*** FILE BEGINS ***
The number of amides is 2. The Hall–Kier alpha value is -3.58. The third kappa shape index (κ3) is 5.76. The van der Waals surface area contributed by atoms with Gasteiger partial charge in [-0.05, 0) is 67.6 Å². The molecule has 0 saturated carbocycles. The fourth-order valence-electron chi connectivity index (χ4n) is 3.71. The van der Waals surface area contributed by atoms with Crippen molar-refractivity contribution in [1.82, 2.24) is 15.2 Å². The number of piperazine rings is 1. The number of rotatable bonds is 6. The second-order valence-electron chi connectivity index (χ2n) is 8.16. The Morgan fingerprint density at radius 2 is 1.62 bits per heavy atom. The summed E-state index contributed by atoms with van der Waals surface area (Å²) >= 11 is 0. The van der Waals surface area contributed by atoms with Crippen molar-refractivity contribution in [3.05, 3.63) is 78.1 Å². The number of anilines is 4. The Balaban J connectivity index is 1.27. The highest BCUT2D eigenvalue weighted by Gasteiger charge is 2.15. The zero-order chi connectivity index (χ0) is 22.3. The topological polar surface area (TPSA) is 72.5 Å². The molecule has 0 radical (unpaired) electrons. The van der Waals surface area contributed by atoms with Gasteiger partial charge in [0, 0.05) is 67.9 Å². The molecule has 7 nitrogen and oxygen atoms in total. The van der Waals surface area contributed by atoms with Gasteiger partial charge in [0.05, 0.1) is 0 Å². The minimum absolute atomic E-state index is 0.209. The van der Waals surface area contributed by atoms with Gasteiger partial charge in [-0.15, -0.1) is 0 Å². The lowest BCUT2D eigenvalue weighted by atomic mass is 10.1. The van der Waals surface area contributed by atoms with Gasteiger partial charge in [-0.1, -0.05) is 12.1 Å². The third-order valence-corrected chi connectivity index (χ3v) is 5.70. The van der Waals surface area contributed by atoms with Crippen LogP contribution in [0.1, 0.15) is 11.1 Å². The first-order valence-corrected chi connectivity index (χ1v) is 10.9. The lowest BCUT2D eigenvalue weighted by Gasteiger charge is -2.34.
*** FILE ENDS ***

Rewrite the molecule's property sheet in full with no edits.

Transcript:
The number of amides is 2. The Hall–Kier alpha value is -3.58. The third kappa shape index (κ3) is 5.76. The van der Waals surface area contributed by atoms with Gasteiger partial charge in [-0.05, 0) is 67.6 Å². The molecule has 0 saturated carbocycles. The fourth-order valence-electron chi connectivity index (χ4n) is 3.71. The van der Waals surface area contributed by atoms with Crippen molar-refractivity contribution in [1.82, 2.24) is 15.2 Å². The number of piperazine rings is 1. The number of rotatable bonds is 6. The second-order valence-electron chi connectivity index (χ2n) is 8.16. The Morgan fingerprint density at radius 2 is 1.62 bits per heavy atom. The summed E-state index contributed by atoms with van der Waals surface area (Å²) >= 11 is 0. The van der Waals surface area contributed by atoms with Crippen molar-refractivity contribution in [3.05, 3.63) is 78.1 Å². The number of anilines is 4. The Balaban J connectivity index is 1.27. The highest BCUT2D eigenvalue weighted by Gasteiger charge is 2.15. The zero-order chi connectivity index (χ0) is 22.3. The topological polar surface area (TPSA) is 72.5 Å². The molecule has 0 radical (unpaired) electrons. The van der Waals surface area contributed by atoms with Gasteiger partial charge in [0, 0.05) is 67.9 Å². The molecule has 7 nitrogen and oxygen atoms in total. The van der Waals surface area contributed by atoms with Gasteiger partial charge in [0.05, 0.1) is 0 Å². The minimum absolute atomic E-state index is 0.209. The van der Waals surface area contributed by atoms with Gasteiger partial charge in [-0.15, -0.1) is 0 Å². The lowest BCUT2D eigenvalue weighted by atomic mass is 10.1. The van der Waals surface area contributed by atoms with Gasteiger partial charge in [-0.1, -0.05) is 12.1 Å². The third-order valence-corrected chi connectivity index (χ3v) is 5.70. The van der Waals surface area contributed by atoms with Crippen LogP contribution in [0.1, 0.15) is 11.1 Å². The first-order valence-corrected chi connectivity index (χ1v) is 10.9. The lowest BCUT2D eigenvalue weighted by Gasteiger charge is -2.34.